January 20, 2018, brought America the first anniversary of the inauguration of President Donald Trump. The day after his inauguration, January 21, 2017, millions of women and their male allies took to the streets to protest the things they object about Donald Trump. His campaign seemed to be filled with racism, misogyny, and vitriol. These protesters wanted the nation and the world to know that, in their eyes, America was better than the social ills that Donald Trump represented. One year later, they did it all again. The streets of America’s cities and towns were filled with protesters, many holding signs that reflected a year of trouble and turmoil for America, and for the world, and those troubles seemed to be emanating from the Oval Office.
Students need to be critical thinkers, discerning fact from opinion, able to evaluate complex messages and be able to apply them to the standards of American democratic ideals. Click To Tweet
For about two years now, a consistent theme on which I have written as a teacher is that of remaining objective in front of the classroom. Students must arrive at their own decisions regarding issues such as the role of the president in government, the platforms of American political parties, and how campaigns should be conducted. Students need to be critical thinkers, discerning fact from opinion, able to evaluate complex messages and be able to apply them to the standards of American democratic ideals. So to bring the women’s marches into the classroom is a tricky lesson plan. The signs there are overwhelmingly anti-Trump. So good government or civics teachers would need to provide some sort of disclaimer in order to become dispassionate observers of history. Think of it this way – a secondary school teacher in 1968 could have discussed the issue of the Vietnam War and America’s involvement in it, but he or she would not have been able to take a position on the political question. College professors have a greater amount of leeway and academic freedom – they can take a position. But the developing mind of the middle school or high school adolescent must be free to evaluate the facts without interference from the authority figure.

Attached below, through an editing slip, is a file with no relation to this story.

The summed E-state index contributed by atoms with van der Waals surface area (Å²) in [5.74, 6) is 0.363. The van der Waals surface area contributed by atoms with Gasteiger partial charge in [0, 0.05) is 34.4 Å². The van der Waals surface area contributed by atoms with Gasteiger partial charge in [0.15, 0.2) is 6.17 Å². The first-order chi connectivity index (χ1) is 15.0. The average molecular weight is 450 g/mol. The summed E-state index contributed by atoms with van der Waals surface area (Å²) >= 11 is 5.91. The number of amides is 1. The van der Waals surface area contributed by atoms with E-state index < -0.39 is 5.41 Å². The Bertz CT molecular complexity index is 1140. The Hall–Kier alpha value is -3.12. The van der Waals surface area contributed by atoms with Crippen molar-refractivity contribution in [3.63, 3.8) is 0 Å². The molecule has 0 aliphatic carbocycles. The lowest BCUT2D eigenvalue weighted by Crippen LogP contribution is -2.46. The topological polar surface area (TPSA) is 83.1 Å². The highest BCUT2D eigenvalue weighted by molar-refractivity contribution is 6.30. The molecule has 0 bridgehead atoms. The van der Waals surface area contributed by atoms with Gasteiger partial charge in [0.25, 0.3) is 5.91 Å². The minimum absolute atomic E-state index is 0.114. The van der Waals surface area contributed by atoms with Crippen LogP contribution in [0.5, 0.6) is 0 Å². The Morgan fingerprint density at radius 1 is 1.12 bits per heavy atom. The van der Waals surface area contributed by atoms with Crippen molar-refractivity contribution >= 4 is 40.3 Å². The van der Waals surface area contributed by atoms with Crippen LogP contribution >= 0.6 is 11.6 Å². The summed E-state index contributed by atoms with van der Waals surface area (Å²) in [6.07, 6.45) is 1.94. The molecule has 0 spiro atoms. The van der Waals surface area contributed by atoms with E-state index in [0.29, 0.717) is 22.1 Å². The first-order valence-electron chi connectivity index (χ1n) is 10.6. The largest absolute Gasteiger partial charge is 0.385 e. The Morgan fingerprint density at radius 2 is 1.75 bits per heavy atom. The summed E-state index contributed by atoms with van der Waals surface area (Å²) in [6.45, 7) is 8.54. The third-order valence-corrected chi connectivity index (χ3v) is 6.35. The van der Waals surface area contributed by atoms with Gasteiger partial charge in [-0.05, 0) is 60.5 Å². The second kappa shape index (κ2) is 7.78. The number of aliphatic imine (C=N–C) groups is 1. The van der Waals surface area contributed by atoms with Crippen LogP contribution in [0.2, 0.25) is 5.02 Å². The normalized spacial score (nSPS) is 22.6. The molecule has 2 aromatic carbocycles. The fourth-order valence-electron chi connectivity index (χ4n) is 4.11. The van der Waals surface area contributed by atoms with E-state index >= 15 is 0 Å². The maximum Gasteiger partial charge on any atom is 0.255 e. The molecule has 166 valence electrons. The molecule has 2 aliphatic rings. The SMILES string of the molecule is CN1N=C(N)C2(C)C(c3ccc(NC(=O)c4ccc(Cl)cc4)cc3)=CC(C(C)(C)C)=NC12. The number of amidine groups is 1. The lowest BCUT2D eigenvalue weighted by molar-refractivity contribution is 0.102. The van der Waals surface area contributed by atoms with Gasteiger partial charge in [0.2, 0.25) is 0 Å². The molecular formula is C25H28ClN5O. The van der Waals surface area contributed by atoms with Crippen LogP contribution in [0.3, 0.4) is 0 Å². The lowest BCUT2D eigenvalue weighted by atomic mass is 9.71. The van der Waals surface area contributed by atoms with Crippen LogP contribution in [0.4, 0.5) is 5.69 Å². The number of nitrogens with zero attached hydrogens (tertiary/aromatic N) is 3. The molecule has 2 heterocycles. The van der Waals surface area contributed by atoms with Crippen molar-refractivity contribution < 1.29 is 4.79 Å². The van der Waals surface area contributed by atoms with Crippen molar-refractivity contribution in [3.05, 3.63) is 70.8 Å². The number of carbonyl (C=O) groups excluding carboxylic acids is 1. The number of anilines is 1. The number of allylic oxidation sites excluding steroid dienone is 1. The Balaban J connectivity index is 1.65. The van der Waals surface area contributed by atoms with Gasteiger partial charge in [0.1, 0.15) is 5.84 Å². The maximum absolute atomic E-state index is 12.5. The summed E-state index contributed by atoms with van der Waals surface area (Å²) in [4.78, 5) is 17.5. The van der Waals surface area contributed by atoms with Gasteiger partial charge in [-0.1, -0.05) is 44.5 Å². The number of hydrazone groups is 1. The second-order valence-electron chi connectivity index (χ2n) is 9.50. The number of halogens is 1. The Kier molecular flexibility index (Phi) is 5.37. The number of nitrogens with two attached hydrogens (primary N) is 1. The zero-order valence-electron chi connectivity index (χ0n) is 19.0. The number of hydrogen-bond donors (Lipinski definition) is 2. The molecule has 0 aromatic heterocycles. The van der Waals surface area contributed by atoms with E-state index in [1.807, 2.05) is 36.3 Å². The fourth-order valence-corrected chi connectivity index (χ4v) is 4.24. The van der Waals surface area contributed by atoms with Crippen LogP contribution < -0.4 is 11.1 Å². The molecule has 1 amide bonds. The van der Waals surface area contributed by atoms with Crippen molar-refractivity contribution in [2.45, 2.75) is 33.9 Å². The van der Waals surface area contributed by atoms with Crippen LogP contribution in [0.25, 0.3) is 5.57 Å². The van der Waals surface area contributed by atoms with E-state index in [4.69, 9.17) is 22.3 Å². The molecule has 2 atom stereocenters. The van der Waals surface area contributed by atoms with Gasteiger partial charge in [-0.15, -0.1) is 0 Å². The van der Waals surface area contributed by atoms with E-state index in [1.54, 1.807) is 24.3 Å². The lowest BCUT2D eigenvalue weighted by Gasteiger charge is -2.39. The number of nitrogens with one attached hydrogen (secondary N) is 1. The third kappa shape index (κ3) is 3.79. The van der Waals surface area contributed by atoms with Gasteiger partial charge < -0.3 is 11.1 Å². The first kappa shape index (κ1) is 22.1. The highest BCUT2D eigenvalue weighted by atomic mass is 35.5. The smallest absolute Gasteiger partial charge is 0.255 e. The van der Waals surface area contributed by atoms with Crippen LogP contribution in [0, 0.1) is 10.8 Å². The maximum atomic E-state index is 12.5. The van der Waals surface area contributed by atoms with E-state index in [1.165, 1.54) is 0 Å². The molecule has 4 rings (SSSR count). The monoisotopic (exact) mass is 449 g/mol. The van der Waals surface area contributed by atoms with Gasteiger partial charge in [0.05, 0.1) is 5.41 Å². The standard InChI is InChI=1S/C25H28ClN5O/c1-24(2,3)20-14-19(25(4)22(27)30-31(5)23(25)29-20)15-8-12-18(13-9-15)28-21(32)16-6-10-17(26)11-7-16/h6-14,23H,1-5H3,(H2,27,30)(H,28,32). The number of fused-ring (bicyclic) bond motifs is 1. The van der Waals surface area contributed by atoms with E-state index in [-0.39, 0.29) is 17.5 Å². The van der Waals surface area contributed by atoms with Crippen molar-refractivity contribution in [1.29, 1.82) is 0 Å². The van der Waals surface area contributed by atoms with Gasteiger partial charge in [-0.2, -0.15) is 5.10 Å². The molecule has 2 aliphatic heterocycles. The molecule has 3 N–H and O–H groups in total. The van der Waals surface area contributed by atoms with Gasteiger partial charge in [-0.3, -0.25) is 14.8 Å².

A secondary school teacher in 1968 could have discussed the issue of the Vietnam War and America’s involvement in it Click To Tweet
Still, the messages from the marches hold important lessons for our students, and for the teachers themselves, since both are people subject to the jurisdiction of the federal government. The signs of the women’s marches tell us something about the state of our Union: that it is fragile and under stress from a variety of forces, both foreign and domestic.
But the developing mind of the middle school or high school adolescent must be free to evaluate the facts without interference from the authority figure. Click To Tweet
Lesson 1: It is time for political activism
If voters object to the policies of the GOP-held Congress and the Republican president, the way to bring political change is to become politically active. This heightened level of grassroots activism means participating in campaigns – from phone banking to canvassing neighborhoods, from donating money to voter registration drives. One aspect of this rising tide also has taken the form of the “Run Everywhere” campaign, where average people have run for local, state, and national government posts. Many of these candidates actually won their races, as was seen in the recent legislative races in Virginia. These new legislators are newbies to the legislative process and are wet behind the ears in getting legislation on the floor of their respective legislatures. But they are starting to make a difference in ending oppressive policies for teachers and students while calling for greater equity for women, people of color, and for the LGBTQ community, which is still the object of discrimination in America’s public schools.
Lesson 2: The #metoo Movement to abusers: “Time’s Up.”